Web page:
I feel I have to tell you how I hope you’ll process this one—and what I hope you do and do not say about it.
I offer it like that regular feature in Harper’s magazine, “Readings.” I want you to not ask any questions or posit any suspicions about where exactly it came from, because that doesn’t matter, and I’m not going to say.
I also want you to understand that though some of this will come off as absurd to you—as it does to me, which is of course why I’m sharing it—as a parent to a new college freshman, I read pretty much all of it with stomach-churning empathy, for Parents Losing Their Minds With Worry and Hope as Their Beloved Child Embarks on Life, Alone.
So, in the spirit of love (mixed with gentle anonymous ridicule, of course)—some entries in a Facebook group for parents of new college freshmen, this fall.
Is anyone else just really disappointed in their student’s experience thus far? My daughter lives in J______ Hall, and it has been one thing after another. The washer didn’t finish the spin cycle and took forever to get that issue solved. It’s hot despite the AC, the printer on the 1st floor has NO paper to be found, other students don’t keep their doors open so there goes making friends, and the girls are not making it to the toilet before they barf after a night of drinking, or just do it right in the middle of the hall.
I get that this is part of the college experience, but to not have a stock of paper for the printer and it’s only the start of the second week seems a bit… unreasonable. We were told not to bring personal printers so we didn’t.
My student is desperate to come home because she hates living at [school] but loves her classes. She was excited for the club fair but then it was rained out and so far no “rain date” has been set that she has seen. She’s tried putting herself out there but nothing has really stuck and the residence hall issues are making her anxiety go off the richter.
Does anyone know how to a request a room change? It’s definitely not working out at all for my granddaughter?
My daughter is in S_____ Hall and the power is out. Is it out in other dorms too?
Is anyone kiddos having issues with dining halls…the wait or quality…
My son thinks he has pink eye. Anywhere he can go on Sunday at This time ?
Long shot but if anyone’s [student] happens to find a pair of glasses could you let me know. My daughter thinks hers fell from her bag walking back to J_____ yesterday from practice at the stadium .
Mad mom post….my son just called to let us know his bike was stolen.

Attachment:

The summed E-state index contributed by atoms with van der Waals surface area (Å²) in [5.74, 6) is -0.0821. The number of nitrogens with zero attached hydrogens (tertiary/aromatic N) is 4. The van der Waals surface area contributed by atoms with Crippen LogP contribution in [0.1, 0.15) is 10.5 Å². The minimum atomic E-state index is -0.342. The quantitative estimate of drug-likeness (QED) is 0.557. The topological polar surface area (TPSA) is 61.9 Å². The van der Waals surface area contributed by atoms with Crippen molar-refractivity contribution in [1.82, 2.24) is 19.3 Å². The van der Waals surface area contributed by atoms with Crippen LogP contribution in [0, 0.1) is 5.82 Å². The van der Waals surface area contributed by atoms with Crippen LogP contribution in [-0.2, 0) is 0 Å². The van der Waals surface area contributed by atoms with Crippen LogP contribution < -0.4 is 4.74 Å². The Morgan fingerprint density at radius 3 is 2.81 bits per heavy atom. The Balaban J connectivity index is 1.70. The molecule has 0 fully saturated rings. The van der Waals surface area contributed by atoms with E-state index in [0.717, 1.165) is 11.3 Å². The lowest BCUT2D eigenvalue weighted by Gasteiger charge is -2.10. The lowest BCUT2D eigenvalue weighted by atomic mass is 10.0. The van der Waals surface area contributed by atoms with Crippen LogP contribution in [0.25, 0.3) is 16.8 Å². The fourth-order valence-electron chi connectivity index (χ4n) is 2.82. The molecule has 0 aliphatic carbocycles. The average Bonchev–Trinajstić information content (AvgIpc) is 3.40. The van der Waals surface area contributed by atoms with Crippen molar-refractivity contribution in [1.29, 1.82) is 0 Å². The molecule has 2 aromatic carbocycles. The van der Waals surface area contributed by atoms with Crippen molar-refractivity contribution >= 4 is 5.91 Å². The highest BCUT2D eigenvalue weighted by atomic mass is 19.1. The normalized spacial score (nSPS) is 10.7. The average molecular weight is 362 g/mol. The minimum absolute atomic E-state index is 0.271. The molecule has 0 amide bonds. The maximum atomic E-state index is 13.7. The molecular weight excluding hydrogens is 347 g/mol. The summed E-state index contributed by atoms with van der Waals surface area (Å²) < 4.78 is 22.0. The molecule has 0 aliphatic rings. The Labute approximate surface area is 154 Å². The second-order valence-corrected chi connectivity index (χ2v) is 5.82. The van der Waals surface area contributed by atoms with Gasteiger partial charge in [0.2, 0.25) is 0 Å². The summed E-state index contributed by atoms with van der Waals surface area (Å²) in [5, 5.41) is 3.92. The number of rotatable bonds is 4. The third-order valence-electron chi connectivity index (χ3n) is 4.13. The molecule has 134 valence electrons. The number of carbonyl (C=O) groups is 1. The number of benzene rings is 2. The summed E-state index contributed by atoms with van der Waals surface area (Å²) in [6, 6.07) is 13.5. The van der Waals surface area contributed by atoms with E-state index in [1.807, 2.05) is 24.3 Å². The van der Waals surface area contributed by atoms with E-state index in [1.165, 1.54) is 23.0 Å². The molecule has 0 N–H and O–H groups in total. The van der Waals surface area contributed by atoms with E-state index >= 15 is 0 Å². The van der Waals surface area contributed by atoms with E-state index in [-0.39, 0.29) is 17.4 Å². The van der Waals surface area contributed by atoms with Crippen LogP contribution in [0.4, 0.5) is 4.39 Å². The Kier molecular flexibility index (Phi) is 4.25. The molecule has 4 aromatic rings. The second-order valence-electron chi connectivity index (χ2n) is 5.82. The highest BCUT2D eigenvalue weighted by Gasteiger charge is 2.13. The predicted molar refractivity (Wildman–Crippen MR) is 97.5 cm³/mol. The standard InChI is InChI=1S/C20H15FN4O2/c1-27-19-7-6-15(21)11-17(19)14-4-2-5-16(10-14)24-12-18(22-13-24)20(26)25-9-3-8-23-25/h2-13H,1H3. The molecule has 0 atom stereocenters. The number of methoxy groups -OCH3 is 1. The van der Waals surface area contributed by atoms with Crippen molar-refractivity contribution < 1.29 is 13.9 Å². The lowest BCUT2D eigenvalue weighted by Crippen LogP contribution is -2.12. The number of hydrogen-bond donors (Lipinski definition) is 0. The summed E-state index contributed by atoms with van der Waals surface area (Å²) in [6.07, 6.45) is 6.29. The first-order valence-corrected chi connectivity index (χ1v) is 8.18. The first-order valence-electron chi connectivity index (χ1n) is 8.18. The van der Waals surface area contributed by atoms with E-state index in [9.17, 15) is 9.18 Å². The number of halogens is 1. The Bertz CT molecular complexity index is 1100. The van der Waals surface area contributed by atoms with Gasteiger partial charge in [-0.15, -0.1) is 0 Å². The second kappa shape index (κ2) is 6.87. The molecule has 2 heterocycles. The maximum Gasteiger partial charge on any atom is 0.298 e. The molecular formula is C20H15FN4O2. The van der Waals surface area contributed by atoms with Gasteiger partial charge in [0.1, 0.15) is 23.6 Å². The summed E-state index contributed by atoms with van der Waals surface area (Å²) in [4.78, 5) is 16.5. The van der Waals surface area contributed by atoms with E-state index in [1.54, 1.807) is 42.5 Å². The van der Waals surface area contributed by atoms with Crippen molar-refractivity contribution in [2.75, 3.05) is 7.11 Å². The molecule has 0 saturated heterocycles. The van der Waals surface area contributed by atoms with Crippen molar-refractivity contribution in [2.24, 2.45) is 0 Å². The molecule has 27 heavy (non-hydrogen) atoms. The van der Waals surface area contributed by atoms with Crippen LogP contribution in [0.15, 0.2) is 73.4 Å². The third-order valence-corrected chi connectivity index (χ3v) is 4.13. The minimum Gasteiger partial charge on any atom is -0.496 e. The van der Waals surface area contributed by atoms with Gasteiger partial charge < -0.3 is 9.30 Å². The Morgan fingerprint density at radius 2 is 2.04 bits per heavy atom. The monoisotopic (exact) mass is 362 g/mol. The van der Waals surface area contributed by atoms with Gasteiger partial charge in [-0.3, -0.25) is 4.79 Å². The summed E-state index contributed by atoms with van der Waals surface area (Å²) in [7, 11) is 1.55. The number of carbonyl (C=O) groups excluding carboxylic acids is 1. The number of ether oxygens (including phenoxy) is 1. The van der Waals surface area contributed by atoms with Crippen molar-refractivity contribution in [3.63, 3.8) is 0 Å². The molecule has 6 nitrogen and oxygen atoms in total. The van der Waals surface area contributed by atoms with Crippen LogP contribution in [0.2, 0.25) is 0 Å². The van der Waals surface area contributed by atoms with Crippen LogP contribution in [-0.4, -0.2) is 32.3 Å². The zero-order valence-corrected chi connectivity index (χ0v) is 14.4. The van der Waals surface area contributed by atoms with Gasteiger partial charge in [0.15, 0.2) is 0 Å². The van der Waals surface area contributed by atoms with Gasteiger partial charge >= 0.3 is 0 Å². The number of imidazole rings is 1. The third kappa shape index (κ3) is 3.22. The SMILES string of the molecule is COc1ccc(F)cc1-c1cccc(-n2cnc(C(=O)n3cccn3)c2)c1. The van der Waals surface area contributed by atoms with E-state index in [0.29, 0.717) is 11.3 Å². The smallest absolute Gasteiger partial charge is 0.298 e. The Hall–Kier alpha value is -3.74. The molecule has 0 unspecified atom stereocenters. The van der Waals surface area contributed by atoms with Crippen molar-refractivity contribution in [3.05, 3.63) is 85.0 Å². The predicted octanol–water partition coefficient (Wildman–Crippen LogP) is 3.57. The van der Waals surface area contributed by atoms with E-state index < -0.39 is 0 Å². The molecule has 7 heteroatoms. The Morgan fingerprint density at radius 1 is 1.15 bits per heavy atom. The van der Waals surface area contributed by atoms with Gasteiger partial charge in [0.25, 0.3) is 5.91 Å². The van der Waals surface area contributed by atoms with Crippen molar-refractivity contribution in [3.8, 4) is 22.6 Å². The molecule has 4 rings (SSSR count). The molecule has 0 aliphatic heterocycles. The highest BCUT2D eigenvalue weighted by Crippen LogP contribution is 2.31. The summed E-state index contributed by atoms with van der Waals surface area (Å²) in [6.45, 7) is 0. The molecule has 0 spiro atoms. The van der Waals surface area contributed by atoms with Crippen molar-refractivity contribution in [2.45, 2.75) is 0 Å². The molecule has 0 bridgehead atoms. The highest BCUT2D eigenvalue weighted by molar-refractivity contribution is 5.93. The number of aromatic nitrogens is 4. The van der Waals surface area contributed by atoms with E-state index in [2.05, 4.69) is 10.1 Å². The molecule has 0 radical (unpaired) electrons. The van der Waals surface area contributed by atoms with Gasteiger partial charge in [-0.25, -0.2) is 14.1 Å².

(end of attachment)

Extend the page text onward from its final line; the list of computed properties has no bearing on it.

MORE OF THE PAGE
Our daughter is loving most things [at school] but she’s not into parties and is feeling a little lost on weekends. I know several people have posted about this so sorry for the repeat ask but do you have any suggestions? She loves writing (creative writing major), not into sports or crowds, not religious, into social justice/activism… TIA
I guess I am the only pain in the rear parent who gets crap for suggesting that the kid actually gets off [bar strip] before 1am on a night before an early class.
I wish I was as smart / wise / and As worldly as an 18 year old.
My freshman son is taking History Of Rock and Roll and really struggling.
Many of these posts received dozens of heartfelt responses from fellow parents—some advising these folks to “land the helicopter,” and some specifically telling them (for godsakes) to take their kids off the “Life 360” app, so they don’t torture themselves (and their child)—night out, and night out.
And if my wife and I have handled ourselves a little better than some of these folks, it has required daily discipline and constant self-control. I’ll say that the effort it has taken not to over-parent since our daughter went off to college two months ago has been every bit as great and calorie-burning as any effort at parenting, at any other stage of her life.
Thinking hard, about what to say, and how to say it. Training ourselves in a new mindset, and a new relationship with her. Remembering what it was like to be her age. Listening to her so much more, and telling her so much less. Letting her know, just by standing back, that we want her, we trust her, we expect her, to fly.
The letting go requires as much vigilance as it did to keep her from falling down the stairs, as a toddler. (Which she only did once.) But this vigilance is internal, and it’s none of her business. She calls, we answer. She texts, “I miss you,” we text “we miss you, too.” She needs anything, we’re there. But she should also have room to go three days, or three weeks, without thinking much about us, at all—and not have us feverishly demanding to know if they’ve finally stocked the printer on the first floor with paper.
I feel really good about how we’ve handled this stage so far. And I feel great about how she’s handled it. And if I didn’t feel she was doing great? Well, then I wouldn’t be doing so great, either. And there’s no telling who I’d be turning to publicly and haplessly, in the desperation I would surely feel.
In any case: I’ll keep watching this Facebook group for feelings I can relate to—and, I hope, behaviors I can avoid.